Game intercepts class time, test

By Evan Thorne

The Huskies will square off against the Ohio RedHawks of Miami University tonight at 6:35 p.m., forcing students with night classes to choose between school and school spirit.

Teachers are not especially worried about attendance and believe students trust their own judgement when making the decision.

Tomas Tamulis, assistant professor of allied health, has a test in his elementary environmental health class, which meets Wednesdays at 6 p.m.

“I planned it without knowing anything about the football game schedule,” Tamulis said. “No one has complained or asked me to change the test schedule.”

Tamulis said he would have been willing to change the test date had students presented a valid reason.

Dave Ballantine, associate professor of chemistry and biochemistry, has a lab planned for his general chemistry class Wednesday night. Attendance is mandatory and is part of students’ grades.

“I don’t think [the football game] is different from any other event that would happen on campus,” said Ballantine. “Students have a responsibility. They sign up for that lab and they have to go to that lab. It’s the students’ choice. They can skip it if they want, as long as they’re willing to face the consequences.”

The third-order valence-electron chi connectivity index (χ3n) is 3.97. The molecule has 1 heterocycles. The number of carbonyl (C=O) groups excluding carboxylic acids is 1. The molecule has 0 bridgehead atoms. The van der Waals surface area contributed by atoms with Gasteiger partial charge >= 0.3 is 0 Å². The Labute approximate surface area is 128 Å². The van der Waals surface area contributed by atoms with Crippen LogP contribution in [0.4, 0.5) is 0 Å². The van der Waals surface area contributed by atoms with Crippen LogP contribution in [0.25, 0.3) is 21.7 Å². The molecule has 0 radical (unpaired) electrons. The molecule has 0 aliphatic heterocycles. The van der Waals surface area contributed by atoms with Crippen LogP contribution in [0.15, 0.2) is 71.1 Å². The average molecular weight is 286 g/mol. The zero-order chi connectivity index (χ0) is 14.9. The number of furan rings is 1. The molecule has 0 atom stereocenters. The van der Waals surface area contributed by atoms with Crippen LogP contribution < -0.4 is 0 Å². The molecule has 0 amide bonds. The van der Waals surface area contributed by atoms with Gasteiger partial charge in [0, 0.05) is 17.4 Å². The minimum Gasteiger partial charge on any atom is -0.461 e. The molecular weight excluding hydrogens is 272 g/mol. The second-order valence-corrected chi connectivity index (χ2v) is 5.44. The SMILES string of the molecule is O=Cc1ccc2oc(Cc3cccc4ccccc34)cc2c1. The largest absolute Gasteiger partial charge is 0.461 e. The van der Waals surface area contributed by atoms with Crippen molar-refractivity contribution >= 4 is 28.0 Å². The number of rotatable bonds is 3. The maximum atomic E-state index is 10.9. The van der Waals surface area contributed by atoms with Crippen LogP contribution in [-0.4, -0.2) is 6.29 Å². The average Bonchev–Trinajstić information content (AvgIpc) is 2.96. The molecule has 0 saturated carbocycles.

Freshman marketing major Ben Bean will choose class but not because he feels it will be beneficial. Football isn’t a particular interest of his and he would rather not deal with catching up on missed class work.

Sophomore nursing major Renee Consoer has a human development class that meets only on Wednesday evenings and feels she would miss too much by going to the football game.

Jim Phillips, director of intercollegiate athletics, does not feel a weeknight game is any different from a Saturday away game that requires students involved in games to leave Friday morning and potentially miss classes.

“We have what I would consider a tremendous relationship with ESPN,” Phillips said. “Part of that relationship involves some weeknight games. It gives us a chance to showcase not only the football team but our entire university. Teachers and faculty have been extremely understanding of the complexity of students’ schedules. They realize some of these students have jobs or athletics or other activities beyond just classes and homework.”

The football schedule is largely dependent on ESPN, which works out schedules in advance to make sure all the schools’ schedules line up and the network has a full broadcast schedule.

This way, student athletes, marching band members, ROTC members and all other students involved with the game have time to inform teachers of any absences.